Cynthia Xrysw Ruelas Diaz from Xokol restaurant in Guadalajara, Mexico was named the S.Pellegrino Young Chef for the Latin America region. Her signature dish is Milpa y Mar.


Her mentor is Elena Reygadas from Rosetta restaurant in Mexico City, which is lauded as one of the best in the city with a vibrant and fresh approach to Mexican and international cuisine.


In the lead-up to the Grand Finale Reygadas has challenged the young chef by taking her out of her comfort zone.


“Making her think outside the box, but without losing her identity,” she explained. “But I don't just want to challenge her. I also want to support her and respect her essence. The best mentor is the one who guides us and, at the same time, gives us total freedom.”


While Reygadas believes the world of gastronomy is constantly evolving, she encourages young chefs to follow their instincts.


“Do not follow the fashion of the moment. Trust yourself. Don't let anyone abuse you or mistreat you. Experiment. Learn from tradition. Question it. Travel. Always try new things,” she said.



Alessandro Bergamo from Cracco restaurant in Milan, Italy was named the S.Pellegrino Young Chef for the Italy and South East Europe region. His signature dish is Better an Egg Today or a Chicken Tomorrow?


Chef Antonia Klugmann from L'Argine a Vencò restaurant is his mentor. Named Identità Golose's Chef of the Year in 2020, Klugmann chose to pursue her love of food over a career as a lawyer and advises young chefs to follow their dreams, but to also reflect on their choices.


"What I always say to the boys and girls who work with me, is to question their choices. Time passes quickly, in the kitchen even more so. It is very important to constantly ask yourself if you have taken the correct path so as not to find yourself 15 years later, older and unhappy," she said.


Klugmann believes the S.Pellegrino Young Chef Academy competition provides an important element in the training of every chef. “The comparison with others must serve as an exchange and verification. Because throughout our career this is the only way we will have to relate to our colleagues,” she said.



Albert Manso Miras from Tickets bar in Barcelona, Spain was named the S.Pellegrino Young Chef for the Iberian & Mediterranean region. His signature dish is Codorniz y Vino (quail and wine).


His mentor, celebrated chef Henrique Sa Pessoa from Alma restaurant in Lisbon, Portugal believes humility and originality are important factors to success in the world of gastronomy.


"Stay humble, stay true to yourself, believe in yourself, work hard, and try to be as original as you can be according to your background and experience," he said.


On the competition he said: "Competitions like this are very important because they showcase what the future of the industry will be, and [they] also allow young chefs to express their creativity."



Kevin Wong from Meta Restaurant in Singapore was named the S.Pellegrino Young Chef for the Asia region. His signature dish is Celebration of a Duck.


Wong’s mentor is none other than chef Julien Royer from Odette in Singapore, which is consistently ranked among Asia's 50 Best Restaurants, taking the top gong in 2019 and 2020 (and second place in 2021).


“I think competitions are exciting opportunities for young chefs to challenge themselves,” he said. “The experience is very different from cooking in a kitchen… They take responsibility for the whole process, whether it's the story behind the dish, sourcing for ingredients or the techniques used; it is a great platform to demonstrate what they are capable of.”


Thinking back on his time in the kitchen, Royer imparts some pearls of wisdom for young chefs: “This is a very demanding industry, nonetheless I have felt incredibly lucky throughout my journey; it has been amazing every step of the way. We are on a continuous journey of discovery together, devoting ourselves to growing and innovating, cooking with our hearts. The challenge we have set for ourselves is to do better than the day before and strive for perfection.”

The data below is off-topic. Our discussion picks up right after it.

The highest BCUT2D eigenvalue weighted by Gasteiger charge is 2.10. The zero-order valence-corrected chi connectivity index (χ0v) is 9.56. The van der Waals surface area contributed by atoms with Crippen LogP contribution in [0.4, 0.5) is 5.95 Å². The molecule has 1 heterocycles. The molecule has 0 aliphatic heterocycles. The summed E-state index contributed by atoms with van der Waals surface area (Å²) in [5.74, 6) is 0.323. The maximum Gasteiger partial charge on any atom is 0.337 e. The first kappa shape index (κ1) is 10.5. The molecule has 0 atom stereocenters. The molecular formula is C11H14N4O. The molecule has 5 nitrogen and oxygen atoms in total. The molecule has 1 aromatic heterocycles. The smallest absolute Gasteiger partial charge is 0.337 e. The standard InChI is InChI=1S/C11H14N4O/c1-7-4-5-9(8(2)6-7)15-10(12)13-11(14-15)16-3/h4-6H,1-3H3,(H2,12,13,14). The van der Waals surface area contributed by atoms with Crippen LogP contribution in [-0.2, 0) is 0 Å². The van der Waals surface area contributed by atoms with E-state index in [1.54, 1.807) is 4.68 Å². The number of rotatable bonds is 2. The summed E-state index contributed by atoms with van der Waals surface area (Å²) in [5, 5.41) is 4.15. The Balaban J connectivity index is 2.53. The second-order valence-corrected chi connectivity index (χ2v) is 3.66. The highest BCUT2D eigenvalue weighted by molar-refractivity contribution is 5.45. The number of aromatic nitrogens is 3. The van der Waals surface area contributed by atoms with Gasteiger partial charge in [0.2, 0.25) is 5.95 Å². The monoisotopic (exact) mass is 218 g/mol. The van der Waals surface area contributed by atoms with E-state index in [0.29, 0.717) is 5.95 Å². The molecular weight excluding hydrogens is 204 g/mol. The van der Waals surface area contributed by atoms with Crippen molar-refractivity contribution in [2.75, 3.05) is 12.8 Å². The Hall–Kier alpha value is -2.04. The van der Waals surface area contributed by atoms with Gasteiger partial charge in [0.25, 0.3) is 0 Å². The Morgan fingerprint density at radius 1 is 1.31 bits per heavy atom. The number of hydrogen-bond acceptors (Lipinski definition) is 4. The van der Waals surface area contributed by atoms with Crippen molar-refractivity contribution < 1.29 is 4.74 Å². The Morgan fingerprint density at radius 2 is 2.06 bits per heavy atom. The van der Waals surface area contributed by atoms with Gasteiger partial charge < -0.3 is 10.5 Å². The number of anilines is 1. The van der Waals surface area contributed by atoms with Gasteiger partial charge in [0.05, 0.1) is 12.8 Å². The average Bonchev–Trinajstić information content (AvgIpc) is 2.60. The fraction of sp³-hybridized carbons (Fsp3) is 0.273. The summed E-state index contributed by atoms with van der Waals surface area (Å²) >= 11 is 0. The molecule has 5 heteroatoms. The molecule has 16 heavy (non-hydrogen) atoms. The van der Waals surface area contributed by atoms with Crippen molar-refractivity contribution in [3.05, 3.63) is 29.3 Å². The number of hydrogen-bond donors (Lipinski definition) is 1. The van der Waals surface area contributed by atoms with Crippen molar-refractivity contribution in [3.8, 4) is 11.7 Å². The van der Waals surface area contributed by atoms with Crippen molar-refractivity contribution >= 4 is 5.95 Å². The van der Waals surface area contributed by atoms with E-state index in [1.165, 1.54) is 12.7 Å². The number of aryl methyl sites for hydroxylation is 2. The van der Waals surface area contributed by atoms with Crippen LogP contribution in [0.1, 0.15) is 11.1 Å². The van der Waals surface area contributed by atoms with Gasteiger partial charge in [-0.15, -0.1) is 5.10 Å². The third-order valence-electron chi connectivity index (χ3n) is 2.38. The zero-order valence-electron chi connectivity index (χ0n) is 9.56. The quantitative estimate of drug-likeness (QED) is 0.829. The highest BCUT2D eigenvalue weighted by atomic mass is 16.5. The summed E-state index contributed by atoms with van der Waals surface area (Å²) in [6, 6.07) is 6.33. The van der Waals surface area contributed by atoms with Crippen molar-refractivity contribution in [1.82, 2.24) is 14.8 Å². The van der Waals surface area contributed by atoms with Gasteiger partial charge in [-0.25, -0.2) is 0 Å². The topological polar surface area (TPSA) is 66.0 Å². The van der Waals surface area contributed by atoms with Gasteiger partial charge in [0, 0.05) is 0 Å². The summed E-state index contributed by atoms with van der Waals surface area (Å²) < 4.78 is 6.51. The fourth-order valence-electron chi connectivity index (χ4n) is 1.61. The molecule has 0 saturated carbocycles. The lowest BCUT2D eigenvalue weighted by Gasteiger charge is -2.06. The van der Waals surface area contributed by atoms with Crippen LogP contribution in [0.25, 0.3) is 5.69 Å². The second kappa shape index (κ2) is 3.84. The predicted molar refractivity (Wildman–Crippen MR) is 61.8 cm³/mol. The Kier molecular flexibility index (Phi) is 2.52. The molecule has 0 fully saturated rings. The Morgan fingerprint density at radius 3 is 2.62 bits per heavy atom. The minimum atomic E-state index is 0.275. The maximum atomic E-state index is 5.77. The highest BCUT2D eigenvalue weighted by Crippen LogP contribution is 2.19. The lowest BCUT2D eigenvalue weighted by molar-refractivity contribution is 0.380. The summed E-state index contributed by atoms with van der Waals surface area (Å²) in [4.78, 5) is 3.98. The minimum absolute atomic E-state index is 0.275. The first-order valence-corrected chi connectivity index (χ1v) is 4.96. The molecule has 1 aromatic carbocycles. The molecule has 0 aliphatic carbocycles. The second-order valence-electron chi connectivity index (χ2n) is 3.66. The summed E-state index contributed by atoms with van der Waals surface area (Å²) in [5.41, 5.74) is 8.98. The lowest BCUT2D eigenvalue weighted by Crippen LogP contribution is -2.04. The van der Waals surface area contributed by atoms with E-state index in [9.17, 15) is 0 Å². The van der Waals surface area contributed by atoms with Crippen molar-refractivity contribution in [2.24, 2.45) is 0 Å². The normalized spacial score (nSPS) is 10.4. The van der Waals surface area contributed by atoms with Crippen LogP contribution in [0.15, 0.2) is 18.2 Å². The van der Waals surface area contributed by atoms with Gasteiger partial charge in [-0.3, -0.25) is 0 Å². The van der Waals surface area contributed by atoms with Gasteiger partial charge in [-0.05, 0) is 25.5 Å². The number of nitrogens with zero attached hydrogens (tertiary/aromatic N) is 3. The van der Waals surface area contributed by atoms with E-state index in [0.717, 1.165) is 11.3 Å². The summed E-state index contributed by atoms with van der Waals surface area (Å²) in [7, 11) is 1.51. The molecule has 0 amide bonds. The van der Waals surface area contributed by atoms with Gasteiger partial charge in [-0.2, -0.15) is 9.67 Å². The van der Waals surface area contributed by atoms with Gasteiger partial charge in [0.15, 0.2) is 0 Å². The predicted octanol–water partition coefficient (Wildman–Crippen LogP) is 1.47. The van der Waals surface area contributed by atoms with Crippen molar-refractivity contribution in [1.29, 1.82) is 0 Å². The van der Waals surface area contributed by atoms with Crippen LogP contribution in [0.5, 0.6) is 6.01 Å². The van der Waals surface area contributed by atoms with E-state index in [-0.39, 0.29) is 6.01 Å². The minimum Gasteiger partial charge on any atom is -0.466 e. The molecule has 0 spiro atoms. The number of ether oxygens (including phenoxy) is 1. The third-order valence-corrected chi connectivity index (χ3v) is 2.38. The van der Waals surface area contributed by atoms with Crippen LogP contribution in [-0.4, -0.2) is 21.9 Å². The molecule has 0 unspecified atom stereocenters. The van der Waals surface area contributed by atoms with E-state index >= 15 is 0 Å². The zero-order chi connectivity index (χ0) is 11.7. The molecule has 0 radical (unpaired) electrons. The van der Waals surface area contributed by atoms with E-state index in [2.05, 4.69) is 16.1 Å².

Jose Lorenzo Morales from Alsa Bakers in Melbourne, Australia was named the S.Pellegrino Young Chef for the Pacific region. His signature dish is Analogy


Awarded chef Peter Gilmore from Quay restaurant in Sydney has mentored Morales ahead of the Grand Finale and cautions all young chefs to work hard and keep an open mind.


“My advice to any young chef is that it is a long road; it’s not a short journey to becoming a chef,” he said. “It’s about hard work, an open mind and passion. Learn as much as you can about the basics and the classics. Be in touch with your ingredients and respect them. Find what it is that speaks to you as a chef and then you can start creating your own style to find your own voice.”


Gilmore has served as a competition mentor in previous years and, despite helming one of Australia's most celebrated restaurants, says this provides greater meaning to his work.


“Personally, any time I get to inspire and impart knowledge to the younger generations, it gives more meaning to my work and reminds me of where we come from and where we are going, and how we, as an industry, can best move forward.”



Alexandre Alves Pereira from La Dame de Pic – Le 1920 at the Four Seasons Hotel in Megève, France was named the S.Pellegrino Young Chef for the North West Europe region. His signature dish is Green Asparagus, Sardines, Ground Ivy.


His mentor is acclaimed chef Anne-Sophie Pic​ from La Maison Pic, who is one of just seven women in the world with three Michelin stars. She attributes her success to determination and risk taking — and encourages young chefs to do the same.


“When I started I was the self-taught, 'daughter of'. I had a lot of pressure on my shoulders and I felt paralysed at the thought of doing something because I was afraid of doing it wrong,” she said. “But I quickly realised that if I didn't make my own way, I was going to suffer things. It's very important to find your own way.”


She added: “Talent is a form of risk-taking. It takes some form of sincerity to be a die-hard. Talent is cultivated. When you are passionate, you can develop talent more or less, but questioning yourself is the key.”